When I first stumbled upon a gray, retro-looking NASA T-shirt in the boys' clothing section of my mom's local Target, there was no question that I wanted to buy it for my daughter, Luna. I lucked out, too, finding one in a 3T size that I knew would last at least a year or two. Her interest in space, rockets, planets, and moons (which feels pretty appropriate, given her name) has been running strong for some time now, and the NASA tee seemed like a fitting way to represent that fascination.
In the year or so since I bought it, however, such T-shirts have grown to experience a bonafide moment. You see them in the playground on toddlers, and you see them on the dad at the food co-op. You see them on rockstars and babies and celebrities alike.
Of course, NASA tees, and especially those featuring the symbol for the Space Shuttle program (which, between 1981 and 2011, carried out routine Earth-to-orbit transportation of crew and cargo) have been a popular retail phenomenon for years. Anne Hathaway rocked the classic NASA logo in 2013, as did Cara Delevingne the following year. Like all trends, it filters in and out of public consciousness, and seemed to have several off-seasons, briefly returning in 2017, when Katie Hinde made headlines for moving some NASA-themed tees from the boys' section of a shop into the girls' section (a move simultaneously criticized for creating more work for the store's employees, but celebrated for bringing attention to the fact that girls like outer space, too).
Then, NASA gear went a bit quiet again.
Until October of 2018, that is, when Ariana Grande repped the now-retired red cursive NASA logo on a white, long-sleeved tee, and subsequently released the song "NASA," in which she sings "You know I'm a star; space, I'ma need space." Coincidence or otherwise, when I visited the aforementioned Target in November, it was overflowing with National Aeronautics and Space Administration tops in the boys' section.
They appear to be everywhere we approach 2020; a time when we are both pondering Brad Pitt floating through zero gravity, and threatening to storm Area 51 in search of those aliens. So what is behind the trend?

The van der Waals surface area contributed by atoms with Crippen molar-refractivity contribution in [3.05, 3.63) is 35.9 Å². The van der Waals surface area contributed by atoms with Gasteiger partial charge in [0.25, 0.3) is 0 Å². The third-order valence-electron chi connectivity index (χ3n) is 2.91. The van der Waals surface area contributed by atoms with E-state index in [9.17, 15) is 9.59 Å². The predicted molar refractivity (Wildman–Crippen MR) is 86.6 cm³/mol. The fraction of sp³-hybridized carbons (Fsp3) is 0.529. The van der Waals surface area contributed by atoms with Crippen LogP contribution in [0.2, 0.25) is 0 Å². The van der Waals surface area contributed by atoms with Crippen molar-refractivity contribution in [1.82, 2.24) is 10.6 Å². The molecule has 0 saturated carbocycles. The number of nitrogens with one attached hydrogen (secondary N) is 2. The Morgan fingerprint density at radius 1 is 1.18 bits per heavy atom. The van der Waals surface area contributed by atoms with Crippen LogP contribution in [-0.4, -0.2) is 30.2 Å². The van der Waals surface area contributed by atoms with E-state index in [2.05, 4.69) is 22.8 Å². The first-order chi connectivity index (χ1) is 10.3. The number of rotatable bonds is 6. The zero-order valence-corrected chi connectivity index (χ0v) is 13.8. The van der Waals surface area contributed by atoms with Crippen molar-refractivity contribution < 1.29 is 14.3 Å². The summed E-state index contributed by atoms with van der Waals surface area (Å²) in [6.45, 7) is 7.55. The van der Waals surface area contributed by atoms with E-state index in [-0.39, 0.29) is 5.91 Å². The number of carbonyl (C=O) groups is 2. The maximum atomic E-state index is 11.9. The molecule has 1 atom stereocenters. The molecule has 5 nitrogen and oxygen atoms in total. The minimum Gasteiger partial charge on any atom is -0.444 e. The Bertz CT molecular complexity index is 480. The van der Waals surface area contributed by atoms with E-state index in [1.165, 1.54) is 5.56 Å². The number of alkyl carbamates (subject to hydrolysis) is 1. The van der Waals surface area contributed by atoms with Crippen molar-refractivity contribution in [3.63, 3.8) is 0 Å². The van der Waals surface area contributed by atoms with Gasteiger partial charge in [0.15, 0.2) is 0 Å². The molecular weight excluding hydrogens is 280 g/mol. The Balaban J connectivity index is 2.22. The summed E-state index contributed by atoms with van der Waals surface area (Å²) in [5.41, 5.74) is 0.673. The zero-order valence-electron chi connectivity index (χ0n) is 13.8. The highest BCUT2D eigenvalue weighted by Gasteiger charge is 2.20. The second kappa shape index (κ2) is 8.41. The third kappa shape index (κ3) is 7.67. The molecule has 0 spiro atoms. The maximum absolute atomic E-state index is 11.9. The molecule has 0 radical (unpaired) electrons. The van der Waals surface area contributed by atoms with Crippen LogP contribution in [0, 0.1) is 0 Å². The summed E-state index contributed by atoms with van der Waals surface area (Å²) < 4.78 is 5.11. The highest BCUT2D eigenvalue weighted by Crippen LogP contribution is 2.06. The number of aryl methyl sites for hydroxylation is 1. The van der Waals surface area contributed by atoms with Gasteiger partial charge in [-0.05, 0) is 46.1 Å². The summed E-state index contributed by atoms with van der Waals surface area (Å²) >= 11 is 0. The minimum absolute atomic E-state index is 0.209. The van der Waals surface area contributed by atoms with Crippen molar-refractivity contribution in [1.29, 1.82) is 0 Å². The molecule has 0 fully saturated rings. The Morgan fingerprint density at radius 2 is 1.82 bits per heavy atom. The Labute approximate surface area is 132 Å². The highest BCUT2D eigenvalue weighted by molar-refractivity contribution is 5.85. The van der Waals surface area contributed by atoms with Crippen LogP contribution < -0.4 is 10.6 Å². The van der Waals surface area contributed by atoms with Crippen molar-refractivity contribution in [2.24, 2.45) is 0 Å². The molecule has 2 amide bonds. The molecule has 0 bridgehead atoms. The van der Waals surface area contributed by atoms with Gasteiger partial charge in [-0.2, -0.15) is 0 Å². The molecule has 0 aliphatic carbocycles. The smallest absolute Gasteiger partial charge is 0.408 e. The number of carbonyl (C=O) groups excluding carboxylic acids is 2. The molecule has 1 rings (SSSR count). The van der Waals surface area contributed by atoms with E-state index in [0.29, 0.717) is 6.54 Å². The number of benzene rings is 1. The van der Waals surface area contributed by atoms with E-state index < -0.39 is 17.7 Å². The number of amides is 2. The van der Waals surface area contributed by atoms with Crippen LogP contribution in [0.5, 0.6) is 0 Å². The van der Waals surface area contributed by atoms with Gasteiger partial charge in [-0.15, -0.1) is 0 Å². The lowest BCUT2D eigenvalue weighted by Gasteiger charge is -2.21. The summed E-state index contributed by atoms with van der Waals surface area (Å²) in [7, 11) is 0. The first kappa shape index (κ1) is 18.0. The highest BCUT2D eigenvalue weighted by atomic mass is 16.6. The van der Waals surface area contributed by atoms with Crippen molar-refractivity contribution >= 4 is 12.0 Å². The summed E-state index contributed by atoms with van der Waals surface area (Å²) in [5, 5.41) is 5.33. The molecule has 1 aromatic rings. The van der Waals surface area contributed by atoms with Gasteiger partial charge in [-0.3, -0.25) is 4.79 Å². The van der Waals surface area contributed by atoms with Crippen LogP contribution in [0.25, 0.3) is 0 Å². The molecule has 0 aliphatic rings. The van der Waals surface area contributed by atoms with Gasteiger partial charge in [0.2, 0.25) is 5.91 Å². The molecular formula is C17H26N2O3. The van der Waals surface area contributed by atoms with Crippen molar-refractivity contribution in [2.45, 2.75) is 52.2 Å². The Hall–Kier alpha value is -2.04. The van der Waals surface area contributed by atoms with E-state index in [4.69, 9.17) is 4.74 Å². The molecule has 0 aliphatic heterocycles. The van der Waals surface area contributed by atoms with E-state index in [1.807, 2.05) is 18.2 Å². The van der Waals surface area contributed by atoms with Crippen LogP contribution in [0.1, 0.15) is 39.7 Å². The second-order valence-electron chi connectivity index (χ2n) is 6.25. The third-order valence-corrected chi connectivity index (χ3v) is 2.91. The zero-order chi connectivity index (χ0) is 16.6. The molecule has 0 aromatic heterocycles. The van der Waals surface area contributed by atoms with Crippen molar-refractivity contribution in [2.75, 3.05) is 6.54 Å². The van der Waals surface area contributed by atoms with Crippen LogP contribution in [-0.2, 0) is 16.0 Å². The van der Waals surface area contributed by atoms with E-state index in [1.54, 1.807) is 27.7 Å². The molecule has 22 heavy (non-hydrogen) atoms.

"Nostalgia is a very strong graphic tee category," says Alyssa Catalano of Pittsburgh, Penn., who has a 3-year-old daughter, and previously worked as a graphic T-shirt buyer for Urban Outfitters (UO currently has multiple NASA-branded items available for purchase).
For many GenX-ers and Millennials, the now-defunct Space Shuttle program's logo, and the image of the classic shuttle with its two solid rocket boosters and disposable external fuel tank, conjure up memories of childhood — of our curiosities about the unknown, or our daydreams of someday, maybe, making first contact, or our desire to become astronauts ourselves.
Catalano inherited some NASA hand-me-downs for her own daughter, and thinks that "space gear on little girls is an alternative way to say 'girls like science' without a terrible word shirt telling me girls like science."
"We have this shirt with an astronaut on it," she adds. "It's not NASA licensed, but it's got a vintage vibe and I always love when [my daughter] wears it with one of her big fluff skirts because it so completely captures her varied interests."
"Space-related stuff is definitely mainly in the boys' section," agrees Hollie Burgess of Nottingham, England, mother to two little boys.
Maria Cristina Gonzalez-Lopez, in North Palm Beach, Fla., can relate. "We were in Target and saw NASA and other space shirts on the boys' section," but none in the girls' section, she tells Romper. "My daughter has been encouraged to shop in any section, so we took it as an empowered move as in 'we don't have to conform to shop in a specific section,' [while] trying not to be super upset about the fact that they didn't think girls would want that!"
"This year, I have seen more spaced-theme clothing in the girls' section," she adds. "Even one that says 'Future Rocket Scientist.'" Gonzalez-Lopez's daughter has been into science since she was little, but her interest piqued through a "cousin who was working for NASA in the project for Jupiter's moon Europa."
As for the general resurgence of the trend, she wonders if it might also coincide with the 50th anniversary of the moon landing in July of this year, as well as the release of Hidden Figures back in 2016, a film that celebrated the female African-American mathematicians who played a pivotal role in helping the U.S. win the space race.
More wistfully, a 2018 Quora thread asked, "Will we ever resume space exploration?" NASA is currently probing the outer limits of the solar system, and Elon Musk's SpaceX aims to "enable humans to become a spacefaring civilization and a multi-planet species by building a self-sustaining city on Mars," per its own website. Exploration is ongoing, but the renewed interest in NASA also comes at a time when climate change is the key motivating cause for kids, and concerned parents are hoping for a moonshot solution to rising carbon levels in the atmosphere. There have additionally been calls to create the Apollo project of climate action. Perhaps that is why the NASA logo is beaming out from so many chests.
And, maybe it's ultimately hopeful.
Because when it comes to both our kids and outer space, the whole point is shooting for the stars.